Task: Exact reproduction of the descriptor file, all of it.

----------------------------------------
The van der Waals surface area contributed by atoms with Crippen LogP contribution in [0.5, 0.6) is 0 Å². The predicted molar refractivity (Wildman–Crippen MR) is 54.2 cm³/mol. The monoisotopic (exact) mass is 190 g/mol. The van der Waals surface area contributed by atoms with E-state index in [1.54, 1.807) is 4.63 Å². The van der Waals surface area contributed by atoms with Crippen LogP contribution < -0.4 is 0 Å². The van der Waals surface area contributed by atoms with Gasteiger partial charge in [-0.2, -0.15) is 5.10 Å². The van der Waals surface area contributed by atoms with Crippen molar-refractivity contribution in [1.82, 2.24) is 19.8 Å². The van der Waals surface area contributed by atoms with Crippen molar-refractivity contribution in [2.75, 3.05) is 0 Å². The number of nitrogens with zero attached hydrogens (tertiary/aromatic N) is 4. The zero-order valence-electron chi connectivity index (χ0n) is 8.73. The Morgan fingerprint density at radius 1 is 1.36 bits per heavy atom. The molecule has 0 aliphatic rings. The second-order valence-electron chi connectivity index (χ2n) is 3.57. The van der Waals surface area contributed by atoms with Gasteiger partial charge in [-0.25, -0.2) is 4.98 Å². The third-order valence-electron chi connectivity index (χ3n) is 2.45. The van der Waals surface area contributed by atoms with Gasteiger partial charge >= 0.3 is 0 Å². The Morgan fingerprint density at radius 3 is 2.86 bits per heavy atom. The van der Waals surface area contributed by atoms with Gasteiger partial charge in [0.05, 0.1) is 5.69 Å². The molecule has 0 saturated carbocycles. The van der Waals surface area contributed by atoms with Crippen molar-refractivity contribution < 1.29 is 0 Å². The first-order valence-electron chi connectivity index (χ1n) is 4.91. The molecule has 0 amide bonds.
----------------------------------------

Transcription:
The van der Waals surface area contributed by atoms with Crippen LogP contribution in [0.5, 0.6) is 0 Å². The predicted molar refractivity (Wildman–Crippen MR) is 54.2 cm³/mol. The monoisotopic (exact) mass is 190 g/mol. The van der Waals surface area contributed by atoms with E-state index in [1.54, 1.807) is 4.63 Å². The van der Waals surface area contributed by atoms with Crippen LogP contribution < -0.4 is 0 Å². The van der Waals surface area contributed by atoms with Gasteiger partial charge in [-0.2, -0.15) is 5.10 Å². The van der Waals surface area contributed by atoms with Crippen molar-refractivity contribution in [1.82, 2.24) is 19.8 Å². The van der Waals surface area contributed by atoms with Crippen molar-refractivity contribution in [2.75, 3.05) is 0 Å². The number of nitrogens with zero attached hydrogens (tertiary/aromatic N) is 4. The zero-order valence-electron chi connectivity index (χ0n) is 8.73. The Morgan fingerprint density at radius 1 is 1.36 bits per heavy atom. The molecule has 0 aliphatic rings. The second-order valence-electron chi connectivity index (χ2n) is 3.57. The van der Waals surface area contributed by atoms with Gasteiger partial charge in [-0.25, -0.2) is 4.98 Å². The third-order valence-electron chi connectivity index (χ3n) is 2.45. The van der Waals surface area contributed by atoms with Gasteiger partial charge >= 0.3 is 0 Å². The Morgan fingerprint density at radius 3 is 2.86 bits per heavy atom. The van der Waals surface area contributed by atoms with Gasteiger partial charge in [0.05, 0.1) is 5.69 Å². The molecule has 0 saturated carbocycles. The van der Waals surface area contributed by atoms with Crippen molar-refractivity contribution < 1.29 is 0 Å². The first-order valence-electron chi connectivity index (χ1n) is 4.91. The molecule has 0 amide bonds.